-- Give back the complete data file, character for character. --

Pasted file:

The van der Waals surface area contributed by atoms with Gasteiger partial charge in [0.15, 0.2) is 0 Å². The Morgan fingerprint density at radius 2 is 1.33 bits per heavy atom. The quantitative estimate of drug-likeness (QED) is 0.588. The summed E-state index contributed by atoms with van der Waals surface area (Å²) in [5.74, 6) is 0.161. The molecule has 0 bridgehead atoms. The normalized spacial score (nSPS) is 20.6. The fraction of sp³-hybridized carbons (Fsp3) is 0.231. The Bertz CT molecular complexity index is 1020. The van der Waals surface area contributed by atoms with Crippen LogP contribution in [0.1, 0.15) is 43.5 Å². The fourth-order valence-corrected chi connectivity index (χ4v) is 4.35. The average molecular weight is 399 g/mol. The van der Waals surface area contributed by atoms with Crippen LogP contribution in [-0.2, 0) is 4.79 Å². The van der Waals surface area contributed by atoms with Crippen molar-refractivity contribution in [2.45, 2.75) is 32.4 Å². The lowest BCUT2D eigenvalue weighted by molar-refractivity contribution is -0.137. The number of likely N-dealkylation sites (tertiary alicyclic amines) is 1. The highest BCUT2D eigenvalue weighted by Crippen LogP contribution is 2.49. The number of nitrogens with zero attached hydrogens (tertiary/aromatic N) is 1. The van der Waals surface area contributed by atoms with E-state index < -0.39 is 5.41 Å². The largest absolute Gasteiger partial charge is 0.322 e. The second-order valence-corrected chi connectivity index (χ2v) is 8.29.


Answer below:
The van der Waals surface area contributed by atoms with Gasteiger partial charge in [0.15, 0.2) is 0 Å². The Morgan fingerprint density at radius 2 is 1.33 bits per heavy atom. The quantitative estimate of drug-likeness (QED) is 0.588. The summed E-state index contributed by atoms with van der Waals surface area (Å²) in [5.74, 6) is 0.161. The molecule has 0 bridgehead atoms. The normalized spacial score (nSPS) is 20.6. The fraction of sp³-hybridized carbons (Fsp3) is 0.231. The Bertz CT molecular complexity index is 1020. The van der Waals surface area contributed by atoms with Crippen LogP contribution in [0.1, 0.15) is 43.5 Å². The fourth-order valence-corrected chi connectivity index (χ4v) is 4.35. The average molecular weight is 399 g/mol. The van der Waals surface area contributed by atoms with Crippen LogP contribution in [-0.2, 0) is 4.79 Å². The van der Waals surface area contributed by atoms with Crippen molar-refractivity contribution in [2.45, 2.75) is 32.4 Å². The lowest BCUT2D eigenvalue weighted by molar-refractivity contribution is -0.137. The number of likely N-dealkylation sites (tertiary alicyclic amines) is 1. The highest BCUT2D eigenvalue weighted by Crippen LogP contribution is 2.49. The number of nitrogens with zero attached hydrogens (tertiary/aromatic N) is 1. The van der Waals surface area contributed by atoms with E-state index < -0.39 is 5.41 Å². The largest absolute Gasteiger partial charge is 0.322 e. The second-order valence-corrected chi connectivity index (χ2v) is 8.29.